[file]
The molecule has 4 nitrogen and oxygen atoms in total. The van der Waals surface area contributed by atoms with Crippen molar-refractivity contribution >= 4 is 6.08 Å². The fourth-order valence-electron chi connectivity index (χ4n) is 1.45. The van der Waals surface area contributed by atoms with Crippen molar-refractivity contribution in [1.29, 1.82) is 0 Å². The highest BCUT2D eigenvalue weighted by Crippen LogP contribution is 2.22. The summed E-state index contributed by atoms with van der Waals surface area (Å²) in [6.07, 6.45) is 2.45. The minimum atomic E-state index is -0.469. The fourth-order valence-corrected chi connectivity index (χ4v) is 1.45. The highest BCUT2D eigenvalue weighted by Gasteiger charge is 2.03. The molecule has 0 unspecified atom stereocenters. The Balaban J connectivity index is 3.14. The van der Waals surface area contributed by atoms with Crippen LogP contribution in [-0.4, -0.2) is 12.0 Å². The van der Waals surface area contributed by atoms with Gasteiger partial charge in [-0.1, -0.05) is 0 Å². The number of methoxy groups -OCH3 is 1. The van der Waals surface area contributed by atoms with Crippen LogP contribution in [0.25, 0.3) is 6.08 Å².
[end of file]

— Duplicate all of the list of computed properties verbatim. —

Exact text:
The molecule has 4 nitrogen and oxygen atoms in total. The van der Waals surface area contributed by atoms with Crippen molar-refractivity contribution >= 4 is 6.08 Å². The fourth-order valence-electron chi connectivity index (χ4n) is 1.45. The van der Waals surface area contributed by atoms with Crippen molar-refractivity contribution in [1.29, 1.82) is 0 Å². The highest BCUT2D eigenvalue weighted by Crippen LogP contribution is 2.22. The summed E-state index contributed by atoms with van der Waals surface area (Å²) in [6.07, 6.45) is 2.45. The minimum atomic E-state index is -0.469. The fourth-order valence-corrected chi connectivity index (χ4v) is 1.45. The highest BCUT2D eigenvalue weighted by Gasteiger charge is 2.03. The molecule has 0 unspecified atom stereocenters. The Balaban J connectivity index is 3.14. The van der Waals surface area contributed by atoms with Crippen LogP contribution in [-0.4, -0.2) is 12.0 Å². The van der Waals surface area contributed by atoms with Gasteiger partial charge in [-0.1, -0.05) is 0 Å². The number of methoxy groups -OCH3 is 1. The van der Waals surface area contributed by atoms with Crippen LogP contribution in [0.25, 0.3) is 6.08 Å².